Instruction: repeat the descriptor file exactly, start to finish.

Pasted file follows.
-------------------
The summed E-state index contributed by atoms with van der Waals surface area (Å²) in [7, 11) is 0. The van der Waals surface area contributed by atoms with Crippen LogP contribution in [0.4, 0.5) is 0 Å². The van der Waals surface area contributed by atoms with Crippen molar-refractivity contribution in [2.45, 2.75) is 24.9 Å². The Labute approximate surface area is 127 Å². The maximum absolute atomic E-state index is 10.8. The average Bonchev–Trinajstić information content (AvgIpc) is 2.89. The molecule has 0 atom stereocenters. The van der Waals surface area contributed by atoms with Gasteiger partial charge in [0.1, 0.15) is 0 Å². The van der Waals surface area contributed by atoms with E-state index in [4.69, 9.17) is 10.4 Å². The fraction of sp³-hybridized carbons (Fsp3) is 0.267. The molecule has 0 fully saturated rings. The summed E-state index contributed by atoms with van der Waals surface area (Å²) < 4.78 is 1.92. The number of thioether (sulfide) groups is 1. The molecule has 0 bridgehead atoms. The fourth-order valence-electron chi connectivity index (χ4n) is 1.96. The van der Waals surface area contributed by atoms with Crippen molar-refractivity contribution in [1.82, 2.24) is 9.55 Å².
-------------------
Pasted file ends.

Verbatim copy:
The summed E-state index contributed by atoms with van der Waals surface area (Å²) in [7, 11) is 0. The van der Waals surface area contributed by atoms with Crippen LogP contribution in [0.4, 0.5) is 0 Å². The van der Waals surface area contributed by atoms with Crippen molar-refractivity contribution in [2.45, 2.75) is 24.9 Å². The Labute approximate surface area is 127 Å². The maximum absolute atomic E-state index is 10.8. The average Bonchev–Trinajstić information content (AvgIpc) is 2.89. The molecule has 0 atom stereocenters. The van der Waals surface area contributed by atoms with Gasteiger partial charge in [0.1, 0.15) is 0 Å². The van der Waals surface area contributed by atoms with E-state index in [4.69, 9.17) is 10.4 Å². The fraction of sp³-hybridized carbons (Fsp3) is 0.267. The molecule has 0 fully saturated rings. The summed E-state index contributed by atoms with van der Waals surface area (Å²) < 4.78 is 1.92. The number of thioether (sulfide) groups is 1. The molecule has 0 bridgehead atoms. The fourth-order valence-electron chi connectivity index (χ4n) is 1.96. The van der Waals surface area contributed by atoms with Crippen molar-refractivity contribution in [1.82, 2.24) is 9.55 Å².